A previously unknown family of dinosaur has been discovered by a University of Portsmouth researcher.
Mike Taylor, a PhD student, spotted an unusual looking bone while carrying out research in the Natural History Museum's Palaeontology Department's dinosaur collection.
'It leapt out at me as being different,' said Taylor. 'I've spent the last five years doing nothing but looking at sauropod vertebrae and I immediately realised it was something strange.'
'It was unmistakably a dorsal vertebra (part of the backbone) from a sauropod, but it didn't look like any dorsal I'd ever seen before.'
The find is a new sauropod, a member of a group of dinosaurs recognisable by their large bodies, long necks and small heads. It lived about 140 million years ago and has been named Xenoposeidon , which roughly translates to mean 'alien sauropod'.
Sauropods were herbivores. The largest were as big as a whales and weighed up to 70 tonnes, which is about as heavy as twelve elephants.
The bone has been in the Museum's collections since its discovery in the early 1890s in Ecclesbourne Glen, near Hastings, by fossil collector Philip James Rufford.
It was given a brief review by English palaeontologist Richard Lydekker after which it was untouched for the next 113 years.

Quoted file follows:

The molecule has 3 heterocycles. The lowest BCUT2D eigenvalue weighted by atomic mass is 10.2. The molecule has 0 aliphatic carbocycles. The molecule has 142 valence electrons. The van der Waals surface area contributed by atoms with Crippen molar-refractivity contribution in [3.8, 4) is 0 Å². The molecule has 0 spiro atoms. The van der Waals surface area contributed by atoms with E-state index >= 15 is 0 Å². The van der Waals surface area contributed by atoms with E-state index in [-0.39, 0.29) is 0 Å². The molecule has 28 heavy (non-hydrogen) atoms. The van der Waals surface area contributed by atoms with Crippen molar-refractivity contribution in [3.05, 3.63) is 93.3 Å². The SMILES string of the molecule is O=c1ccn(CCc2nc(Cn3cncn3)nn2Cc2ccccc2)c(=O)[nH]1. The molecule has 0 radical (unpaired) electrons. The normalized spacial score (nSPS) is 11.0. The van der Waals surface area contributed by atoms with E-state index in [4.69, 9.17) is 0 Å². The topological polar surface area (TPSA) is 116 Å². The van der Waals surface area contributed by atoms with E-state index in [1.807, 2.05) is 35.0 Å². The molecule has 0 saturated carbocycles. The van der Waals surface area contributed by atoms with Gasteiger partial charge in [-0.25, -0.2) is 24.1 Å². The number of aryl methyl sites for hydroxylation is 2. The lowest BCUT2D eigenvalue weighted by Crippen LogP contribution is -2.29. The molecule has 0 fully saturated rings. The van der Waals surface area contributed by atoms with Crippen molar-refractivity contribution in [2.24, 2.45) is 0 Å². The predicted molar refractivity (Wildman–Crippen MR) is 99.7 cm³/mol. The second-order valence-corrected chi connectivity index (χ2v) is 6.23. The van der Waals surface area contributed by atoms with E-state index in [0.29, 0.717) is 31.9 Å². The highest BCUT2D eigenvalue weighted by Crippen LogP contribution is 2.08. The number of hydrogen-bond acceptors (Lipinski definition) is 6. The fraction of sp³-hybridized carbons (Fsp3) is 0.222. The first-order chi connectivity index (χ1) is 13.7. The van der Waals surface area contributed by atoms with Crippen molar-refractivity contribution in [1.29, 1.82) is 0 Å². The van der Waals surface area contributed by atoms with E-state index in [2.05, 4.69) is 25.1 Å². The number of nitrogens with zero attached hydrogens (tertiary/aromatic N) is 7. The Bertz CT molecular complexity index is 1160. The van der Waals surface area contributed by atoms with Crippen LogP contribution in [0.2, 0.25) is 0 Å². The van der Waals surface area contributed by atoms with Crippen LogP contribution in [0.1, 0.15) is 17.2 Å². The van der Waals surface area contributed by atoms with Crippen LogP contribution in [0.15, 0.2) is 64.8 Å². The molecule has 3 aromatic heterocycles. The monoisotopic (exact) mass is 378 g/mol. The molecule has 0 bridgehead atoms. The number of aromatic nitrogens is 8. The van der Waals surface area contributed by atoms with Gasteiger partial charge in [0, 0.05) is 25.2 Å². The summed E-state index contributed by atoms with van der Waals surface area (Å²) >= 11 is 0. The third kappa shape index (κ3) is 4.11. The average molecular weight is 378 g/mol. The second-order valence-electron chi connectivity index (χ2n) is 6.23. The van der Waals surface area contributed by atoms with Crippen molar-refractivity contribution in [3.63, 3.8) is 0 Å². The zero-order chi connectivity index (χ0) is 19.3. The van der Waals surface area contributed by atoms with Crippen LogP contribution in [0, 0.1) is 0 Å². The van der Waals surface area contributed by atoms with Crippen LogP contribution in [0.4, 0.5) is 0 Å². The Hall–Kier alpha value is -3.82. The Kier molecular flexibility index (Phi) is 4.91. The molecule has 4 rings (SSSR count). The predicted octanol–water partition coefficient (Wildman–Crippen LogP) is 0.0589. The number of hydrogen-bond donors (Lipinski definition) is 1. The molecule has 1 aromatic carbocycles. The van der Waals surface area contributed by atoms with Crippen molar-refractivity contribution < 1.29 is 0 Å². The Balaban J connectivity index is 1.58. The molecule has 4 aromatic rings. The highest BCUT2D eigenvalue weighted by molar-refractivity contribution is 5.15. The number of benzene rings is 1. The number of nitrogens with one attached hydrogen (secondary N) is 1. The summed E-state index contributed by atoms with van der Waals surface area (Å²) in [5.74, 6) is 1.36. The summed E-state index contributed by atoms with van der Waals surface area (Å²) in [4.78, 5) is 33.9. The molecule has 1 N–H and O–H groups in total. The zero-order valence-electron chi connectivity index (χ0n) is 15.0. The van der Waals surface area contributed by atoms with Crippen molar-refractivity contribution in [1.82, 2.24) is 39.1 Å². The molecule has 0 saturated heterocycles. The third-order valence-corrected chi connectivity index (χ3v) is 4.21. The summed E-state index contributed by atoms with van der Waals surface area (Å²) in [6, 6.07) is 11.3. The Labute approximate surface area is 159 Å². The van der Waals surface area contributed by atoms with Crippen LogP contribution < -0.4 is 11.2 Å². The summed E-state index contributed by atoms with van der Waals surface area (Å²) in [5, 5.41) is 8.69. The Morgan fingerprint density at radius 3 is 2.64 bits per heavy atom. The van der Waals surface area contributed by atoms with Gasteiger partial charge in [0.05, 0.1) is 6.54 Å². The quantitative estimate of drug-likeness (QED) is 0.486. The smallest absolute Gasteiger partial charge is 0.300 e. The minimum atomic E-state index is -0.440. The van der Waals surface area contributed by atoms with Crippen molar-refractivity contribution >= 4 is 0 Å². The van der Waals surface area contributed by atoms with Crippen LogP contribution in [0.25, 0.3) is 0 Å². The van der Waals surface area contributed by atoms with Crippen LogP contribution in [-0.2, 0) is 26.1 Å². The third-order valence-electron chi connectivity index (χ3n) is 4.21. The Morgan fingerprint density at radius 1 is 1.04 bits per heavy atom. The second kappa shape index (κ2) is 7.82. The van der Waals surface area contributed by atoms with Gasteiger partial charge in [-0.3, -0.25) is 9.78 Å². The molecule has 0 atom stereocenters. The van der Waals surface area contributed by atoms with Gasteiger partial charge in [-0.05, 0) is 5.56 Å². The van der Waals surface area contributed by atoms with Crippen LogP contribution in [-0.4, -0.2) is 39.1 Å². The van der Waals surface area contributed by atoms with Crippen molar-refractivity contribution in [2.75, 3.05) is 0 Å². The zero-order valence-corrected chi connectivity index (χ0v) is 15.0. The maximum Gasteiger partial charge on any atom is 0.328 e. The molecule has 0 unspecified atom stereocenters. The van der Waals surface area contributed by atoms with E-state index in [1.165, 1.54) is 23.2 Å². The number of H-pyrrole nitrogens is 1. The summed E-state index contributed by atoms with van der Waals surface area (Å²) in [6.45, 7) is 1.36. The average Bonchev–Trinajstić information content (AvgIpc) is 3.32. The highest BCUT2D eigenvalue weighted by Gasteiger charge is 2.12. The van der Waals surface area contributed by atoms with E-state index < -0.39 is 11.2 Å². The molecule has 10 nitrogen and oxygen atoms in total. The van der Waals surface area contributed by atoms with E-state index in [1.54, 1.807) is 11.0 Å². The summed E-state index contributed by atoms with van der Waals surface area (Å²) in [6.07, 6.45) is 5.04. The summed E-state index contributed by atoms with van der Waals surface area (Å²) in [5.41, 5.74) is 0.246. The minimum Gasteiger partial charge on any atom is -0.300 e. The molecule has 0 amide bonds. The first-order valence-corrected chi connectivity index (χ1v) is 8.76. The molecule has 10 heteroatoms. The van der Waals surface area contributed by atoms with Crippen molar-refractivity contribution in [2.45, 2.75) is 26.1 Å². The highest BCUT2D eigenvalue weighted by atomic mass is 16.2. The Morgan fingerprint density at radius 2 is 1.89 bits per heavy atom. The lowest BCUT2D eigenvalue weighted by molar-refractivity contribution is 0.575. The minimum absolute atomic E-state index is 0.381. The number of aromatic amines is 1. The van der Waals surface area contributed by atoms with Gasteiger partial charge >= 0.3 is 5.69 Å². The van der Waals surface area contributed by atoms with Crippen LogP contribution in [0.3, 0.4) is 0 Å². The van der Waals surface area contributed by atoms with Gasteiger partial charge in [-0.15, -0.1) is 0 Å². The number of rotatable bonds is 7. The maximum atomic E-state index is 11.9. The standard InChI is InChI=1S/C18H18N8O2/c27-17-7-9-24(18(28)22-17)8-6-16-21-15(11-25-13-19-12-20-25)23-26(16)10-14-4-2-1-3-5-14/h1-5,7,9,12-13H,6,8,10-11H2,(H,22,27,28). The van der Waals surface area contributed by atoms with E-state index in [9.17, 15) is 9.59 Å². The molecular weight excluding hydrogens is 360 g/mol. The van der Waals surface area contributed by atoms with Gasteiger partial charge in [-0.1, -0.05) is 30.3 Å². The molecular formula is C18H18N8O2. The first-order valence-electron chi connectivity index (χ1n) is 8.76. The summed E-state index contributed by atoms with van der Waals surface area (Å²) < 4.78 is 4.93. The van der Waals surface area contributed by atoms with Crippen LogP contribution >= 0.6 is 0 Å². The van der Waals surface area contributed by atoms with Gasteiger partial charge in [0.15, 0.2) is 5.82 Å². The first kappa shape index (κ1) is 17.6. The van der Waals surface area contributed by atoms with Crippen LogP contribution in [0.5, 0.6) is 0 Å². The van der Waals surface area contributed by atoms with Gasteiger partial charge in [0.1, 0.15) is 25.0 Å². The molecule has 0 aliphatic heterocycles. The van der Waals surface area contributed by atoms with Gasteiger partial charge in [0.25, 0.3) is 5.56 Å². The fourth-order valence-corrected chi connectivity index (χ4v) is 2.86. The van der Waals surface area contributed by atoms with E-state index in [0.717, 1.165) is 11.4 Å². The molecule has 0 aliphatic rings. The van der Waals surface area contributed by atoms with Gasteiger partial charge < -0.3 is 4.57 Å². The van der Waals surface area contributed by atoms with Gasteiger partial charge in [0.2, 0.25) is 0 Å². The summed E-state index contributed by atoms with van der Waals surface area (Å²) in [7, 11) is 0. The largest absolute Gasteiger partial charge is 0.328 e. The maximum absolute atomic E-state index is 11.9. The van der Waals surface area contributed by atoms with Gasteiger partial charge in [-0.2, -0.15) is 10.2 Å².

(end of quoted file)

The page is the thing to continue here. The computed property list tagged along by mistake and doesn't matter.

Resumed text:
'The Natural History Museum collection is so huge that it's impossible for anyone to know everything that's in there,' says Taylor. 'It's full of ancient treasures waiting to be rediscovered by scientists.'
Dr Paul Barrett, dinosaur expert at the Museum, explains, 'we have thousands of dinosaur specimens in our collection, many of which are used by scientists from all over the world for important and ongoing research. Because of their work, dinosaur bones are being constantly reassessed and our collections still offer us lots of surprises.'
Sussex is considered a rich hunting ground for dinosaur remains but because no precise record of where the bone was dug up was kept, palaeontologists cannot go looking for more of the skeleton.
Taylor and fellow palaeontologist Dr Darren Naish know the preserved bone came from near the hip area of the dinosaur. From this they made an informed guess about the size and shape of the animal and were able to establish why Xenoposeidon is not only a new genus and species, but a new family of dinosaur.
Taylor said, 'The big advantage we had over Lydekker was 113 years of research, during which time 100 sauropods had been named, many of them from excellent remains.'
'There were lots of animals we could compare our specimen with, and lots of useful papers describing and discussing them. It was quickly apparent that my first instinct had been right: this bone had belonged to a previously unknown species.'
Xenoposeidon will be named and described in the November 15 2007 edition of Palaeontology , the journal of the British Palaeontological Association.